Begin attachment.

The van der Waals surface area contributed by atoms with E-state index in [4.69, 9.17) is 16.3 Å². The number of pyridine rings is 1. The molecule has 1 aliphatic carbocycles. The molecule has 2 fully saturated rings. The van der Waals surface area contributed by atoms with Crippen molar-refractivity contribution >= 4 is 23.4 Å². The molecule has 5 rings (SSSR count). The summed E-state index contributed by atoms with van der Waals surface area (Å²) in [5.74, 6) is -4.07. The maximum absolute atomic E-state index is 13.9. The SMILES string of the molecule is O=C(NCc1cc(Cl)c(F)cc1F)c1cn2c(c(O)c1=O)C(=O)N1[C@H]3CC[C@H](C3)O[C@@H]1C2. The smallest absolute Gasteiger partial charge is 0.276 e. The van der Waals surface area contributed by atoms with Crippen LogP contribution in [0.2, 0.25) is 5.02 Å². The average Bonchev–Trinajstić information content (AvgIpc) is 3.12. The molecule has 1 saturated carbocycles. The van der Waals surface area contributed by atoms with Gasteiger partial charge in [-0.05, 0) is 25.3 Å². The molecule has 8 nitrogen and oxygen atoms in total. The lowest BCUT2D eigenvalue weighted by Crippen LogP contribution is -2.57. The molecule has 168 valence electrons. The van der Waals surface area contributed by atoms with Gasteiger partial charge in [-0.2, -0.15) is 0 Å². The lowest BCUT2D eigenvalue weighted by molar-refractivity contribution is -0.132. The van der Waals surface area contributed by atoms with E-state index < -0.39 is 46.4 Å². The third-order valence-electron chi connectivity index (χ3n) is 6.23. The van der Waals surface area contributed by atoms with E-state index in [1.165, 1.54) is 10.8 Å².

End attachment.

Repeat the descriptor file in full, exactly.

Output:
The van der Waals surface area contributed by atoms with E-state index in [4.69, 9.17) is 16.3 Å². The number of pyridine rings is 1. The molecule has 1 aliphatic carbocycles. The molecule has 2 fully saturated rings. The van der Waals surface area contributed by atoms with Crippen molar-refractivity contribution >= 4 is 23.4 Å². The molecule has 5 rings (SSSR count). The summed E-state index contributed by atoms with van der Waals surface area (Å²) in [5.74, 6) is -4.07. The maximum absolute atomic E-state index is 13.9. The SMILES string of the molecule is O=C(NCc1cc(Cl)c(F)cc1F)c1cn2c(c(O)c1=O)C(=O)N1[C@H]3CC[C@H](C3)O[C@@H]1C2. The smallest absolute Gasteiger partial charge is 0.276 e. The van der Waals surface area contributed by atoms with Crippen LogP contribution in [0.2, 0.25) is 5.02 Å². The average Bonchev–Trinajstić information content (AvgIpc) is 3.12. The molecule has 1 saturated carbocycles. The van der Waals surface area contributed by atoms with Gasteiger partial charge in [-0.05, 0) is 25.3 Å². The molecule has 8 nitrogen and oxygen atoms in total. The lowest BCUT2D eigenvalue weighted by Crippen LogP contribution is -2.57. The molecule has 168 valence electrons. The van der Waals surface area contributed by atoms with Gasteiger partial charge in [-0.2, -0.15) is 0 Å². The lowest BCUT2D eigenvalue weighted by molar-refractivity contribution is -0.132. The van der Waals surface area contributed by atoms with E-state index < -0.39 is 46.4 Å². The third-order valence-electron chi connectivity index (χ3n) is 6.23. The van der Waals surface area contributed by atoms with E-state index in [1.165, 1.54) is 10.8 Å².